Breaking Through The Barriers to Breast Cancer Research Awareness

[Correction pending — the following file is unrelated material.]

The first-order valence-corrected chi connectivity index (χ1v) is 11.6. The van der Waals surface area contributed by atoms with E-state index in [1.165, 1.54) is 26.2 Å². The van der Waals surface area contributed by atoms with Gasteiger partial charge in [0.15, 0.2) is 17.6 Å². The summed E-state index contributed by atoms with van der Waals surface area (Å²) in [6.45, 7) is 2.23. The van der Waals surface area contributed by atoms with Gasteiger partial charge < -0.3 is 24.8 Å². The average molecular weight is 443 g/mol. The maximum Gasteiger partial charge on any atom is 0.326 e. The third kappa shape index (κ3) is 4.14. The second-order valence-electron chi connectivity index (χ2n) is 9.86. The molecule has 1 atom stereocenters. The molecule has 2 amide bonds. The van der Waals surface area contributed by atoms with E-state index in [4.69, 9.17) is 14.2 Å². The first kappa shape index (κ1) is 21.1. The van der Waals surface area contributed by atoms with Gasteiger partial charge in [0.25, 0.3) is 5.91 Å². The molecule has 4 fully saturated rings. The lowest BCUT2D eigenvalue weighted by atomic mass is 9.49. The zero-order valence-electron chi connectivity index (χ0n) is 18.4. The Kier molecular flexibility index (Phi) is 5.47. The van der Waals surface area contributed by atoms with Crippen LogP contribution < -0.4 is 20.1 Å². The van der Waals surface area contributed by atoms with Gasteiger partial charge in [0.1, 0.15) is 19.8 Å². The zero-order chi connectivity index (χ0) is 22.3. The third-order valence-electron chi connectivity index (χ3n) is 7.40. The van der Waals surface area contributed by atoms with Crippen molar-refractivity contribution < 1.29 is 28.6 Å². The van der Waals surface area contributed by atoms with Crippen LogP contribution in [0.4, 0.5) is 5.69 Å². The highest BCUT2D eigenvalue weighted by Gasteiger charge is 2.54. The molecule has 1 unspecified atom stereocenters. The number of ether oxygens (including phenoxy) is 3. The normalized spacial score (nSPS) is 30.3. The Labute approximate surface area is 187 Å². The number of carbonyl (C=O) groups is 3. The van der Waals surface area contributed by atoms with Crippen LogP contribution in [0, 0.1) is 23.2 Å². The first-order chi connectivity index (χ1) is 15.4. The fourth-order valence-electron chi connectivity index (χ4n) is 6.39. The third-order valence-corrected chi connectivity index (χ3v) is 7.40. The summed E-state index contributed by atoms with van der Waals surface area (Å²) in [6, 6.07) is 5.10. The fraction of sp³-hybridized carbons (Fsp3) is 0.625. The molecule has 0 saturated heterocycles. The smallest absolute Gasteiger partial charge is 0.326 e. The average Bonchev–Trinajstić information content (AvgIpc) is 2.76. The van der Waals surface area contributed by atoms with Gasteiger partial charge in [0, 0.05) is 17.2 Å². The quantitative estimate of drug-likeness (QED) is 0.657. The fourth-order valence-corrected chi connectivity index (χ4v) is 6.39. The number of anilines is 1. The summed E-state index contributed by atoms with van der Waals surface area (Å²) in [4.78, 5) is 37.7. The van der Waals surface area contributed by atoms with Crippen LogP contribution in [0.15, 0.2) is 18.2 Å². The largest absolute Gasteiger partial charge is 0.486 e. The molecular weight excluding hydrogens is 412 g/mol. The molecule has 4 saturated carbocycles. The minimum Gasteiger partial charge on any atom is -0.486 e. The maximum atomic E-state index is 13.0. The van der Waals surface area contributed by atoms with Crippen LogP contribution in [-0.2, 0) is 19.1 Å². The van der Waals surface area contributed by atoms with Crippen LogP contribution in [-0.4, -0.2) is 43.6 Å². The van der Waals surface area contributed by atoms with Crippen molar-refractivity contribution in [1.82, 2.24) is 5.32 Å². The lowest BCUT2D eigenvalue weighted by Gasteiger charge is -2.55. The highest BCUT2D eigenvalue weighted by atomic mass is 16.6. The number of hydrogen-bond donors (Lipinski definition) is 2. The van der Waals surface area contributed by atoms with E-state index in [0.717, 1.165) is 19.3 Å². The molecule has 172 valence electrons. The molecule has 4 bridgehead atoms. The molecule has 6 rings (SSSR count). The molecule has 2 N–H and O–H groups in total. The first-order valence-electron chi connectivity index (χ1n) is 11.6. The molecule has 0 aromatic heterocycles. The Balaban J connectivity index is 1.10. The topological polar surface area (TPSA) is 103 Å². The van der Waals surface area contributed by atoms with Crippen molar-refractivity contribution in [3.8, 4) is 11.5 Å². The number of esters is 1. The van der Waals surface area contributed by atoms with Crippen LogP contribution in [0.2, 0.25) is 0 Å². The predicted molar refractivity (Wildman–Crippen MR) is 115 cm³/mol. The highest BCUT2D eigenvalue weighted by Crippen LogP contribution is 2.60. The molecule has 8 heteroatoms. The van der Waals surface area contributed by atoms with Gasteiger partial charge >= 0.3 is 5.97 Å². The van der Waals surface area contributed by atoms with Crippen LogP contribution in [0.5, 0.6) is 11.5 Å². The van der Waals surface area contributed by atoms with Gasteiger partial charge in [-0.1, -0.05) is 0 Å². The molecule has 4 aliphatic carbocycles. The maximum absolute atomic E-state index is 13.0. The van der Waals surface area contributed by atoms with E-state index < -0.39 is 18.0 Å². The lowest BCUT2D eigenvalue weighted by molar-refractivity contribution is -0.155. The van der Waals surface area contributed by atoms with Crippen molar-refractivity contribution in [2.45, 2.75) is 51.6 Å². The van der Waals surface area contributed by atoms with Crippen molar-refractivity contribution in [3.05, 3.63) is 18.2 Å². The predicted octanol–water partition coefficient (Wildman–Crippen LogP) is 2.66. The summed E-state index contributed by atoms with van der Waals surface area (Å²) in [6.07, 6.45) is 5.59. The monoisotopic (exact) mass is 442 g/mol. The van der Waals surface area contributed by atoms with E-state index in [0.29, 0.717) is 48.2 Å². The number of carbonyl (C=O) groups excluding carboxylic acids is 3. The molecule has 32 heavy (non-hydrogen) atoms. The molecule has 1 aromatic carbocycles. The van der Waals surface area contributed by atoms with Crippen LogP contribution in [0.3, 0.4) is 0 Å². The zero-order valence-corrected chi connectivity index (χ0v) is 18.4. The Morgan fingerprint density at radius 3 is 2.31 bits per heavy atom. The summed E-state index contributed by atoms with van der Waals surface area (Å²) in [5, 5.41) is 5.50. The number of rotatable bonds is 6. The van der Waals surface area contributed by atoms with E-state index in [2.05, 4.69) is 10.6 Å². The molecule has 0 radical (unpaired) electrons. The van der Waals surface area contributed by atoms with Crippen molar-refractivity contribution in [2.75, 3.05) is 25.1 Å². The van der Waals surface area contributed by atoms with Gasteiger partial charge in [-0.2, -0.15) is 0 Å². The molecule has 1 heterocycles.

Foundation Has More Than $2M in Grant Funding Available This Year Breast cancer awareness initiatives are taking center stage this month, and hospitals and breast cancer centers are struggling with how to beef up clinical trial participation in a restrictive managed care environment. Public awareness of clinical trials - which provide vital links between basic research and improved patient care - is far from where it should be, concedes some of the top breast cancer advocates. Many major managed care organizations will not cover clinical trial participants, arguing that they are more costly with low outcome accountability. Instead, healthcare providers - especially academic hospitals - have to rely on breast cancer grants to pursue the discoveries that lead to prevention and improved healthcare treatment, according to Kim Calder, associate executive director of the National Action Plan on Breast Cancer (NAPBC). But what cripples clinical trial initiatives most are consumer awareness barriers to patient participation, according to the National Alliance of Breast Cancer Organizations (NABCO). These barriers include lack of knowledge about clinical trials, not feeling a part of the research process, not having the means to network with other participants, feeling uncertain about reimbursement and fear of increased inconvenience (travel and frequency of participation). And, many physicians lack sufficient information about clinical trials to recommend for their patients. National Research Awareness Campaign Under Way To break through these barriers, NAPBC is has formed a Working Group Action Plan, chaired by Dr. Leslie Ford and Dr. Kay Dickersin, to address the gaps in breast cancer knowledge, research, policy and services. Some of the key initiatives under way include: Designing a national marketing campaign on breast cancer clinical trials targeting women, patients and primary care providers.Increasing participation in clinical trials by healthcare providers.Developing recommendations for a national policy on health insurance reimbursement for clinical trial participants that focus on diagnosis, prevention and treatment. To frame its marketing campaign, the Working Group is calling on the expertise of marketing and communications breast cancer experts throughout the country. And, for greater acceptance, the group is looking to partner with pharmaceutical and insurance companies and professional healthcare organizations. So far, initial discussions have taken place with Aetna Health Plans, Blue Cross-Blue Shield and the American Society of Oncologists. To find out more information about these initiatives, go to the NAPBC Web site (http://www.napbc.org). Pursuing Funding Online Until clinical trials become more widely accepted, breast cancer organizations are looking to the Web to boost awareness levels of clinical trials and promote grant opportunities. NAPBC, along with NABCO (http://www.nabco.org), the American Cancer Society (http://www.cancer.org), the National Cancer Institute (http://www.nci.nih.gov) and the Susan Komen Foundation (http://www.komen.org/grants) are customizing their Web sites to educate, inform and motivate action on breast cancer research. As the nation's largest private funder of breast cancer research, The Susan G. Komen Foundation funds studies that lead to clinical trials and would like to receive more applications for these studies, according to Elda Railey, the foundation's director of national grants. "We are especially interested in seeing research involving rural populations and hard-to-reach minority groups like African-Americans, Hispanics and Native Americans." In this year alone, the Komen Foundation has donated more than $1 million in research grants with another $2 million slated for the remainder of 1997. The grant-making approach is extremely streamlined so grants can be awarded in three to four months. Awards are given on a national and local level, and healthcare providers can pursue one or both of these avenues through Komen's Web site. On the national level, the Foundation is looking for proposals involving high risk populations (minorities) and early screening initiatives. (National research funding awards range from $50,000 to $200,000.) On the local level, proposals involving underserved populations (rural, indigent, ages 49 and over) are encouraged. (Local research funding ranges from $5,000 to $15,000) Since the turn-around time for grant decisions are so short, the criteria focus is on being brief and straightforward, according to Railey. Some of these criteria include: Four- to five-page proposals. Be very concise, highlighting the key research goals in first paragraph.Use innovative approaches to show the research will have a good chance of success or address a pressing need.Try not to duplicate breast cancer research efforts in your area. (Komen Foundation, 972/855-1600)

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